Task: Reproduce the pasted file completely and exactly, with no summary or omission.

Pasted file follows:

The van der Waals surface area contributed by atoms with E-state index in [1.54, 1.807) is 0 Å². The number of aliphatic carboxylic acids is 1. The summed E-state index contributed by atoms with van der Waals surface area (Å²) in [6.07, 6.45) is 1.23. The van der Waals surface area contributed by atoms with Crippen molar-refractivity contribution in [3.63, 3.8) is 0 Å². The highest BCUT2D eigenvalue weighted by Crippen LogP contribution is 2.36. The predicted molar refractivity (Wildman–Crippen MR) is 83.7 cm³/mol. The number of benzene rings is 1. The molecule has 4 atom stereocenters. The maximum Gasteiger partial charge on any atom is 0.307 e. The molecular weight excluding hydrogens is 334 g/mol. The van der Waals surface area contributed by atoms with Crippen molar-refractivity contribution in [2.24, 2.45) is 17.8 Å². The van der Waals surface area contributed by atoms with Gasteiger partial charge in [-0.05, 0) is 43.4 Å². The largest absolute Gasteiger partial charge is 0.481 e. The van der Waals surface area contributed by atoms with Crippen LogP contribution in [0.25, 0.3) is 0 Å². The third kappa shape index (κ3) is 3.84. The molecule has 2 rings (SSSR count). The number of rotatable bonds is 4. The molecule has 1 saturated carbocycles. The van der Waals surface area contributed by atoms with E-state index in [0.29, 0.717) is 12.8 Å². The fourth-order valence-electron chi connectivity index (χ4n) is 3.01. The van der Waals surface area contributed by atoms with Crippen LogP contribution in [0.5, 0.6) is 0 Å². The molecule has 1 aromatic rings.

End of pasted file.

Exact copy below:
The van der Waals surface area contributed by atoms with E-state index in [1.54, 1.807) is 0 Å². The number of aliphatic carboxylic acids is 1. The summed E-state index contributed by atoms with van der Waals surface area (Å²) in [6.07, 6.45) is 1.23. The van der Waals surface area contributed by atoms with Crippen molar-refractivity contribution in [3.63, 3.8) is 0 Å². The highest BCUT2D eigenvalue weighted by Crippen LogP contribution is 2.36. The predicted molar refractivity (Wildman–Crippen MR) is 83.7 cm³/mol. The number of benzene rings is 1. The molecule has 4 atom stereocenters. The maximum Gasteiger partial charge on any atom is 0.307 e. The molecular weight excluding hydrogens is 334 g/mol. The van der Waals surface area contributed by atoms with Crippen molar-refractivity contribution in [2.24, 2.45) is 17.8 Å². The van der Waals surface area contributed by atoms with Gasteiger partial charge in [-0.05, 0) is 43.4 Å². The largest absolute Gasteiger partial charge is 0.481 e. The van der Waals surface area contributed by atoms with Crippen LogP contribution in [0.25, 0.3) is 0 Å². The third kappa shape index (κ3) is 3.84. The molecule has 2 rings (SSSR count). The number of rotatable bonds is 4. The molecule has 1 saturated carbocycles. The van der Waals surface area contributed by atoms with E-state index in [0.29, 0.717) is 12.8 Å². The fourth-order valence-electron chi connectivity index (χ4n) is 3.01. The van der Waals surface area contributed by atoms with Crippen LogP contribution in [0.5, 0.6) is 0 Å². The molecule has 1 aromatic rings.